Scientists unearth 240 million-year-old ‘Chinese dragon’ fossil

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BEIJING, Feb 27, (Agencies): Researchers at the National Museums Scotland have made a groundbreaking discovery, unearthing a fossil of a 240 million-year-old aquatic reptile known as Dinocephalosaurus orientalis, previously dubbed the “Chinese dragon.” The fossil, found in Guizhou Province in Southern China, has been the subject of study since its initial identification in 2003. However, recent findings of additional, more complete specimens, including one fully articulated, have allowed researchers to comprehensively identify the ancient reptile for the first time.

Scientists from various parts of the world, including Scotland, Germany, America, and China, collaborated on this discovery. Over a decade of analysis took place at the Chinese Academy of Sciences’ Institute of Vertebrate Palaeontology and Palaeoanthropology in Beijing.

Belonging to the Triassic period approximately 240 million years ago, this species with “32 separate neck vertebrae” exhibited flippered limbs, indicating its adaptation to an oceanic lifestyle. Notably, the fossil revealed exquisitely preserved fishes in its stomach region.

In a press release, NMS scientists pointed out the extraordinary features of Dinocephalosaurus, comparing its long neck to that of Tanystropheus hydroides, another marine reptile from the Middle Triassic of Europe and China. Despite some similarities, Dinocephalosaurus is distinguished by its snake-like appearance due to the greater number of vertebrae in both the neck and torso.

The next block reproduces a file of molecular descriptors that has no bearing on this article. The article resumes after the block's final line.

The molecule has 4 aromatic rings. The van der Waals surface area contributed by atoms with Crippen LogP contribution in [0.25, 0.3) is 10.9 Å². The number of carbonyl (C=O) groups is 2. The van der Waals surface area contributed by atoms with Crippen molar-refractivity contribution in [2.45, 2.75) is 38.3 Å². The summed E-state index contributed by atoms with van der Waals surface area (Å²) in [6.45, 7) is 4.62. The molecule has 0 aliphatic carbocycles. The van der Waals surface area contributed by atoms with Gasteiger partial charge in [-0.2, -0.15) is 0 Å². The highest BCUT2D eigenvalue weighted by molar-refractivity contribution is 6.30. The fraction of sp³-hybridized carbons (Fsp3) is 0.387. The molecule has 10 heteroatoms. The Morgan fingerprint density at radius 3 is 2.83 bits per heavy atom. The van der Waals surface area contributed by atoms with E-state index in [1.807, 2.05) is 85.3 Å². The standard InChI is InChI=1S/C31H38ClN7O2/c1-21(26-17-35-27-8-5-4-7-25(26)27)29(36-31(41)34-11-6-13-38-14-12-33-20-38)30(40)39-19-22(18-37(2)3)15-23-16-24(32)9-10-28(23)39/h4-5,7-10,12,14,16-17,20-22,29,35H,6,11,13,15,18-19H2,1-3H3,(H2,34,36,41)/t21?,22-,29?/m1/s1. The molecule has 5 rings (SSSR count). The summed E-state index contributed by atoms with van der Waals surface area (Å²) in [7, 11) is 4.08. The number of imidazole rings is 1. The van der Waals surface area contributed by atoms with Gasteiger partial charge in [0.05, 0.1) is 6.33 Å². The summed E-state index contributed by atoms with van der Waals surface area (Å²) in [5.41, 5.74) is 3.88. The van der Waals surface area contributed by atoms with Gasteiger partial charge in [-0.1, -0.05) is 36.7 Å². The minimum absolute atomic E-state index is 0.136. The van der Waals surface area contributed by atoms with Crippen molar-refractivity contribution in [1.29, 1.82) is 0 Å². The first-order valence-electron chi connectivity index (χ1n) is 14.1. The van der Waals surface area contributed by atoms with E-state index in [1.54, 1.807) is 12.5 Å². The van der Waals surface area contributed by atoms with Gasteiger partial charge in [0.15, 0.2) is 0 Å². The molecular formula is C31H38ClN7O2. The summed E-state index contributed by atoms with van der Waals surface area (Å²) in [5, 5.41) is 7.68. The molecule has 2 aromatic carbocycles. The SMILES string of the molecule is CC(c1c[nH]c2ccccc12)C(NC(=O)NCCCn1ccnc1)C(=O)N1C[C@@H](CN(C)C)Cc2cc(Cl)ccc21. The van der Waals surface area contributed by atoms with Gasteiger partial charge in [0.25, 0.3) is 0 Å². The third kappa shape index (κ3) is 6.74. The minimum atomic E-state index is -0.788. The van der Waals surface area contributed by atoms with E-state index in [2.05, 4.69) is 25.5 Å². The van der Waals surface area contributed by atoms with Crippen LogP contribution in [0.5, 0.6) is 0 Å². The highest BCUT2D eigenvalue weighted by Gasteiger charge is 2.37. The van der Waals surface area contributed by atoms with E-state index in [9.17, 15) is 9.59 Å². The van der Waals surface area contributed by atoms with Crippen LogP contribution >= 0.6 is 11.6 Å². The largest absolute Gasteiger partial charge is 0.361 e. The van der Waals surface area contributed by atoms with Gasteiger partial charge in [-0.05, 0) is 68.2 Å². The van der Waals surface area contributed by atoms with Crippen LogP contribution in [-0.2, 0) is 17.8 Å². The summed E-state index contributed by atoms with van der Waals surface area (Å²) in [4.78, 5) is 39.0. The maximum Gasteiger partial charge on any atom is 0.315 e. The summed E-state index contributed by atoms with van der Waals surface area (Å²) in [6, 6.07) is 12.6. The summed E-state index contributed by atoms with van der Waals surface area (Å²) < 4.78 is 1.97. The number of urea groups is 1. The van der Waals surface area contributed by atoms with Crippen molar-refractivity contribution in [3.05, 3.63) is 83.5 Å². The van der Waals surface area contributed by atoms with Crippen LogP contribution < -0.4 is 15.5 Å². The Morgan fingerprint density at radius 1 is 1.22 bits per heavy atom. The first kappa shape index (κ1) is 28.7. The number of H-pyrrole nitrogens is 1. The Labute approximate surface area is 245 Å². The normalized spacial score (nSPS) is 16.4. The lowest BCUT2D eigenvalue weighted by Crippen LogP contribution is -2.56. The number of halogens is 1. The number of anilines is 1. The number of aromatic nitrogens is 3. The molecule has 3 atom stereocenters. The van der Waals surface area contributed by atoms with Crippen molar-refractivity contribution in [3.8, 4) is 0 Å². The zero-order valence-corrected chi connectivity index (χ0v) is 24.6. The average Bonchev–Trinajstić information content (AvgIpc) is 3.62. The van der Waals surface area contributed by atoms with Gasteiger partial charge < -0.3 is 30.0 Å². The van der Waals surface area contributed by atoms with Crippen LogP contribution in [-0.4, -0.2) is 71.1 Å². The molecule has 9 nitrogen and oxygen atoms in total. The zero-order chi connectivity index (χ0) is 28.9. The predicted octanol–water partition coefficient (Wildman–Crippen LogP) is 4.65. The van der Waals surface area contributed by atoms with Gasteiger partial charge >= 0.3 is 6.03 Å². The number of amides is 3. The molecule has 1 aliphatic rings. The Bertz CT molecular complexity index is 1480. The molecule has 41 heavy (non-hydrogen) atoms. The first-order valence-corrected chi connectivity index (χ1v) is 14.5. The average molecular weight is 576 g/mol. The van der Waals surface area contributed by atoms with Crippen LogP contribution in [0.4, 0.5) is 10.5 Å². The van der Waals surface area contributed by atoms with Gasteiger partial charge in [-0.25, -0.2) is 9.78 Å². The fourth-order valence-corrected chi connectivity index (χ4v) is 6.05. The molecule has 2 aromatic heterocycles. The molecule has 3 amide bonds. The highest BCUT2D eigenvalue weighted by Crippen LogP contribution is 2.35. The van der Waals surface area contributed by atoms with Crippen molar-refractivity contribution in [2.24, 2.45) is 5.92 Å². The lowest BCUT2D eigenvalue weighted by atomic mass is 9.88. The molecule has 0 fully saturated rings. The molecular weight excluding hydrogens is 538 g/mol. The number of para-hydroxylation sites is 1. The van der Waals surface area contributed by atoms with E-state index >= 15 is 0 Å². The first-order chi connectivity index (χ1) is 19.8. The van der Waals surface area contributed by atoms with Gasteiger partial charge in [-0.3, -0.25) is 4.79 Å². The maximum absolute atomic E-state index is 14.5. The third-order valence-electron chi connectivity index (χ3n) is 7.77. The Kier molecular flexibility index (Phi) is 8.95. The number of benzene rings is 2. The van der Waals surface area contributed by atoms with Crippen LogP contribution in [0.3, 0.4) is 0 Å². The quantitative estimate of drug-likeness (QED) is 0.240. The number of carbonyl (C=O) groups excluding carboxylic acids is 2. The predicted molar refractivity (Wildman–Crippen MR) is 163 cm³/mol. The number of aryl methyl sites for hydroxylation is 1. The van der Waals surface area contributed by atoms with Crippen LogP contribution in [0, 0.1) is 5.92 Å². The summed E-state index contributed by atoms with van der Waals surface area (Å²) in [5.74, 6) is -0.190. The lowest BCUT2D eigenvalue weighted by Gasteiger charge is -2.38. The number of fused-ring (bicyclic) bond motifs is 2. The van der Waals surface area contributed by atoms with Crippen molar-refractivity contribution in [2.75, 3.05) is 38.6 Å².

The scientists emphasized that, despite superficial resemblances, Dinocephalosaurus is not closely related to the famous long-necked plesiosaurs that evolved much later, around 40 million years after its existence. This clarification dispels any connection to the Loch Ness Monster myth.

Dr. Nick Fraser FRSE, Keeper of Natural Sciences at NMS, expressed the bafflement of paleontologists in the face of the Triassic’s weird and wonderful creatures. He believes that the striking appearance of Dinocephalosaurus, reminiscent of the mythical Chinese Dragon, will capture imaginations globally.

Professor Li Chun from the Institute of Vertebrate Palaeontology and Palaeoanthropology highlighted the collaborative effort with colleagues worldwide, using newly discovered specimens to enhance their understanding of Dinocephalosaurus, deeming it “the most remarkable” among its kind.

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